But with so many great rock climbing books out there, it is hard to know which ones are worth your time and money. To help you out, we’ve created a list of the Best Rock Climbing Books we love either for their information on training and safety, their ability to induce psych, or their insight into the climbing life. Best books for rock climbing mental training: Rock Warrior’s Way, Arno Ilgner. Whether you crush . 5 or ., this mental training guide is a must-read for every climber.

The Climbing Handbook covers them all in an exceptionally comprehensive guide designed for climbers of any level of experience. See all 4 brand new listings. The Climbing Handbook: The Complete Guide to Safe and Exciting Rock Climbing by Steve Long (Paperback, softback). Brand new: lowest price. Steve Long is a professional climbing instructor and qualified International Mountain Guide

The Climbing Handbook covers them all in an exceptionally comprehensive guide designed for climbers of any level of experience. Steve Long is a professional climbing instructor and qualified International Mountain Guide.

Comments: (2)
Tansino
Review of The Climbing Handbook
I have read just about every rock climbing how-to book out there and unfortunately this is probably the second worse book I have read. I borrowed this book from a friend who is a new climber and it was so bad that I will not give it back to her. I have taught rock climbing skills (mostly traditional multi-pitch lead climbing) for the past 10 years and climb at least 35 weekends a year. I also have 16yrs experience as a technical writer/editor. I read this book cover to cover and redlined it in great detail.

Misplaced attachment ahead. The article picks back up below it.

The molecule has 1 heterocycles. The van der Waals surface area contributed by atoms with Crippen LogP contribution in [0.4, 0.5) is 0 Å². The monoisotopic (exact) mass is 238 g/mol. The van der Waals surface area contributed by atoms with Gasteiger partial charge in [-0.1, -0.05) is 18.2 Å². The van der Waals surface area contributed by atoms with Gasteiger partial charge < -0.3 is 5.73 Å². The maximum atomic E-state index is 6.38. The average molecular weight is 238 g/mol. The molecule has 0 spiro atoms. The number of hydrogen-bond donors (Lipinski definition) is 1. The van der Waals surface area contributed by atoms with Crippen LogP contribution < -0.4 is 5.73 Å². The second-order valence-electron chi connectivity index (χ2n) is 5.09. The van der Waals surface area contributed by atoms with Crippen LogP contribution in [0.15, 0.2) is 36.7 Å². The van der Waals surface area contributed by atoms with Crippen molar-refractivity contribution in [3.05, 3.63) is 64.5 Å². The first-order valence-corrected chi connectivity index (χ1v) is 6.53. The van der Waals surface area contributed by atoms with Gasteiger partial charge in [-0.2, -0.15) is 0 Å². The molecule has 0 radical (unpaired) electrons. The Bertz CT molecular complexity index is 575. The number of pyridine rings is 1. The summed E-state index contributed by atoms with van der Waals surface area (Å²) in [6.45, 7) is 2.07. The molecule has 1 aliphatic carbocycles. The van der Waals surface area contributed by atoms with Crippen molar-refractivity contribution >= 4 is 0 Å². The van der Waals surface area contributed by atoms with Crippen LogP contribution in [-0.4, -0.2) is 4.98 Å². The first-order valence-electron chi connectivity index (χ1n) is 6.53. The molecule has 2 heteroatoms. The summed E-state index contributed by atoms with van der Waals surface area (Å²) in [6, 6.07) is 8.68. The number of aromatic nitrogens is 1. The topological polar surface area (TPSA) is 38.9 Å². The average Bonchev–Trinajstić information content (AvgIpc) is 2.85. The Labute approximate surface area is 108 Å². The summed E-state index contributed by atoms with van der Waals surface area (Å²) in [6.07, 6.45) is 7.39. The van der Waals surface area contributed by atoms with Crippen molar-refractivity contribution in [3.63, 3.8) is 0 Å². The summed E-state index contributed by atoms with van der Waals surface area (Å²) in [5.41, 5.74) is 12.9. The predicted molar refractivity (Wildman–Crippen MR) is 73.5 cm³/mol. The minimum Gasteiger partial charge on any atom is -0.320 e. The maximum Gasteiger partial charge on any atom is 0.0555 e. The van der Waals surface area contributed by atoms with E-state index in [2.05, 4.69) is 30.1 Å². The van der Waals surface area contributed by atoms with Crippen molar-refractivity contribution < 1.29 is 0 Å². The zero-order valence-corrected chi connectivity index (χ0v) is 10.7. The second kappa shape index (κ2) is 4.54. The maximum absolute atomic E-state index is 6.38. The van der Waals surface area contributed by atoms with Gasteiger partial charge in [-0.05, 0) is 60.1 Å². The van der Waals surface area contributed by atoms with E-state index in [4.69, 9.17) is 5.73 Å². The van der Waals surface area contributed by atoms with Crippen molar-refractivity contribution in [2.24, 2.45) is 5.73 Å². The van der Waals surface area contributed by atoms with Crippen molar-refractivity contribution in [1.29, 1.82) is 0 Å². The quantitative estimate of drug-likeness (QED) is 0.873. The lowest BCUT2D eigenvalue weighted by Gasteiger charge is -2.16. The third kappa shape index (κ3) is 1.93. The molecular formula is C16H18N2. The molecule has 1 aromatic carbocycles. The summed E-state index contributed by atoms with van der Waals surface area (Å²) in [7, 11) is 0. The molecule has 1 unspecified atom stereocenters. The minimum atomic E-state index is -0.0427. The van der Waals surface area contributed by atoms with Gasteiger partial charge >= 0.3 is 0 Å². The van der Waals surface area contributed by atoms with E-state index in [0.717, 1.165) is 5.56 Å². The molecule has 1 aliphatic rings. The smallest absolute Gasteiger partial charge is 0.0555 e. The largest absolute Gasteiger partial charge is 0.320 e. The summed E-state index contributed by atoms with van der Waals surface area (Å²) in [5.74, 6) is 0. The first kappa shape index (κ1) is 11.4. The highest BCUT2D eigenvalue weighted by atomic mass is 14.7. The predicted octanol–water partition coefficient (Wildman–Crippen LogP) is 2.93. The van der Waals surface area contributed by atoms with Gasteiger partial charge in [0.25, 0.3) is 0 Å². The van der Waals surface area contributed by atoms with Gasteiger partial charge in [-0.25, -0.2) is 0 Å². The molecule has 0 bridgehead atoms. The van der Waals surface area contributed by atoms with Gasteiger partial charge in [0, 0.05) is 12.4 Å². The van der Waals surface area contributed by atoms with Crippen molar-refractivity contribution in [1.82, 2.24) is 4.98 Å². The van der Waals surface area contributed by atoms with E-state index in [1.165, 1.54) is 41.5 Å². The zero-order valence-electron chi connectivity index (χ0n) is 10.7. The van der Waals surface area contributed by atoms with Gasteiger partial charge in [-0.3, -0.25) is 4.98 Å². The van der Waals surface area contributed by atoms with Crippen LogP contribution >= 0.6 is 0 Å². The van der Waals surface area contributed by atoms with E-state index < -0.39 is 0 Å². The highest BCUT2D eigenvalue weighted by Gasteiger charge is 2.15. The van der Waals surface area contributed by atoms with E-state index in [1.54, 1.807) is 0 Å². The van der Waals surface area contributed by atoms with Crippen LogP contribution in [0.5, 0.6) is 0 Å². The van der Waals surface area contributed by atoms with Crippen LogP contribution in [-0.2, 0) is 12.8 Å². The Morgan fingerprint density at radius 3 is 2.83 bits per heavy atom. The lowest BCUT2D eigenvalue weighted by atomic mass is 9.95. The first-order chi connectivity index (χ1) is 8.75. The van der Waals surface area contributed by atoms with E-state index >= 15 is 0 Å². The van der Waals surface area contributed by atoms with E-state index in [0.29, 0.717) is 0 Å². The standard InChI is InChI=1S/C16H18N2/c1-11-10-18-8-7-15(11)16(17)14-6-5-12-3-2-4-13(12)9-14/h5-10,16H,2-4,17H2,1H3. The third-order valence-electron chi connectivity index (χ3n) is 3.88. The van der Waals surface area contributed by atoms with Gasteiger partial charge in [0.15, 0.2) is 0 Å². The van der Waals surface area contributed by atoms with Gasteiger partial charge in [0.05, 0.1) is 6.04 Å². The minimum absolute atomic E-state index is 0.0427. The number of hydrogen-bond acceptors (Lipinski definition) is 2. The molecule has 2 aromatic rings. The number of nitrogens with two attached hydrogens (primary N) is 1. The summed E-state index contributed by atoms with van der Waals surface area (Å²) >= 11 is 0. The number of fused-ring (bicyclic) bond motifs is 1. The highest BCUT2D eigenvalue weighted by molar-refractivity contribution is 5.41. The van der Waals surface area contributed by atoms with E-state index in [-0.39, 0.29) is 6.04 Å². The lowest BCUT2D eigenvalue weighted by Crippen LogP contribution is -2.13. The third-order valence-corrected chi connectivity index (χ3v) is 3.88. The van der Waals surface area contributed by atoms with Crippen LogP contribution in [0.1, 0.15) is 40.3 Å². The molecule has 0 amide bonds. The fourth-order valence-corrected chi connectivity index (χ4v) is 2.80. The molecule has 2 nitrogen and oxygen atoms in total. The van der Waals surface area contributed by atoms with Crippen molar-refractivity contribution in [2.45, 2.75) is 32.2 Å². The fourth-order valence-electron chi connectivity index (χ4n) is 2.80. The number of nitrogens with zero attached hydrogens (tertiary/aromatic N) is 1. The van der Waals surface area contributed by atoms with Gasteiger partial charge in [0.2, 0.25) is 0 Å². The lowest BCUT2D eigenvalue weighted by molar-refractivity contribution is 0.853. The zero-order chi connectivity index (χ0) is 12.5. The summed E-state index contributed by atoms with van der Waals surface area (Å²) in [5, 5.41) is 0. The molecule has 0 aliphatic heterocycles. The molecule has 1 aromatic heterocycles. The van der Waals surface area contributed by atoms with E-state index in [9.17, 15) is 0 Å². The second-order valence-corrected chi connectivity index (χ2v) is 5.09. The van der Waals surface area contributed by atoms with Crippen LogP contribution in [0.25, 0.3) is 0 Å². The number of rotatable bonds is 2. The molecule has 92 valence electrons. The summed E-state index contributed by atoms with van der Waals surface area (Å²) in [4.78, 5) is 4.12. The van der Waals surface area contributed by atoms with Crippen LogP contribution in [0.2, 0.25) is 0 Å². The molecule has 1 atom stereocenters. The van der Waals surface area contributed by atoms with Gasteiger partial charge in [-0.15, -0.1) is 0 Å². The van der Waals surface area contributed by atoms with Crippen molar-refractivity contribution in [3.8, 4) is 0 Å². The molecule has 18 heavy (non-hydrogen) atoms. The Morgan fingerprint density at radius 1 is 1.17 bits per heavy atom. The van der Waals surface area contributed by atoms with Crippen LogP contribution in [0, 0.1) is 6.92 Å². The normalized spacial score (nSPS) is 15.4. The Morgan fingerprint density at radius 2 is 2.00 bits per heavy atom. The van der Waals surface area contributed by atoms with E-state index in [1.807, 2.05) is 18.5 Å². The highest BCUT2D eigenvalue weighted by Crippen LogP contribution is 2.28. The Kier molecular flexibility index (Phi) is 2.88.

This book has numerous instances of poor wording that would be very confusing for the average climber, especially a new climber which this book appears to be written for. Terminology is confusing in many instances. Some of this could be UK terminology, but much of it is just plain poor wording, difficult even for experienced climbers to understand. Ex. The “back bar” on a carabiner is more appropriately called the “spine”.
In many instances the author makes a statement, but doesn’t explain it and leaves the reader guessing and wondering. In the section on tying in, the author shows an illustration of the rope tying into the belay loop. This should NEVER be done. The tie-in points on the waist loop and leg loops are purposely designed with abrasion resistant material that protects the weight bearing nylon underneath and prevents wear at these critical locations. The belay loop is not abrasion resistant and should only be connected to by metal (carabiners).